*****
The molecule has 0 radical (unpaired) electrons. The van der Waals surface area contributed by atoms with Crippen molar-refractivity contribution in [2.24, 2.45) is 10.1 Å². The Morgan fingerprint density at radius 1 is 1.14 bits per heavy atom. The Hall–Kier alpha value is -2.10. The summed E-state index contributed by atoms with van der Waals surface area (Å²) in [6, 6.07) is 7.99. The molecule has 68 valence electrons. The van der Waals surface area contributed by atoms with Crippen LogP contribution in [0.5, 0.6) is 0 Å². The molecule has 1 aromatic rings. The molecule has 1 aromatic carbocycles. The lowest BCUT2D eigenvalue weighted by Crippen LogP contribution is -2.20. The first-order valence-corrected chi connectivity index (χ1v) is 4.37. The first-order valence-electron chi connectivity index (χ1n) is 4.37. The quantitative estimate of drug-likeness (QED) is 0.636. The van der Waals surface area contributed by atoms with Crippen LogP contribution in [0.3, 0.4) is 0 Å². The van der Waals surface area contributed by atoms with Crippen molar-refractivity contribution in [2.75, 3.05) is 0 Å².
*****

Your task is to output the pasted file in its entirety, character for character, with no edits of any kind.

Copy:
The molecule has 0 radical (unpaired) electrons. The van der Waals surface area contributed by atoms with Crippen molar-refractivity contribution in [2.24, 2.45) is 10.1 Å². The Morgan fingerprint density at radius 1 is 1.14 bits per heavy atom. The Hall–Kier alpha value is -2.10. The summed E-state index contributed by atoms with van der Waals surface area (Å²) in [6, 6.07) is 7.99. The molecule has 68 valence electrons. The van der Waals surface area contributed by atoms with Crippen LogP contribution in [0.5, 0.6) is 0 Å². The molecule has 1 aromatic rings. The molecule has 1 aromatic carbocycles. The lowest BCUT2D eigenvalue weighted by Crippen LogP contribution is -2.20. The first-order valence-corrected chi connectivity index (χ1v) is 4.37. The first-order valence-electron chi connectivity index (χ1n) is 4.37. The quantitative estimate of drug-likeness (QED) is 0.636. The van der Waals surface area contributed by atoms with Crippen LogP contribution in [0.3, 0.4) is 0 Å². The van der Waals surface area contributed by atoms with Crippen molar-refractivity contribution in [2.75, 3.05) is 0 Å².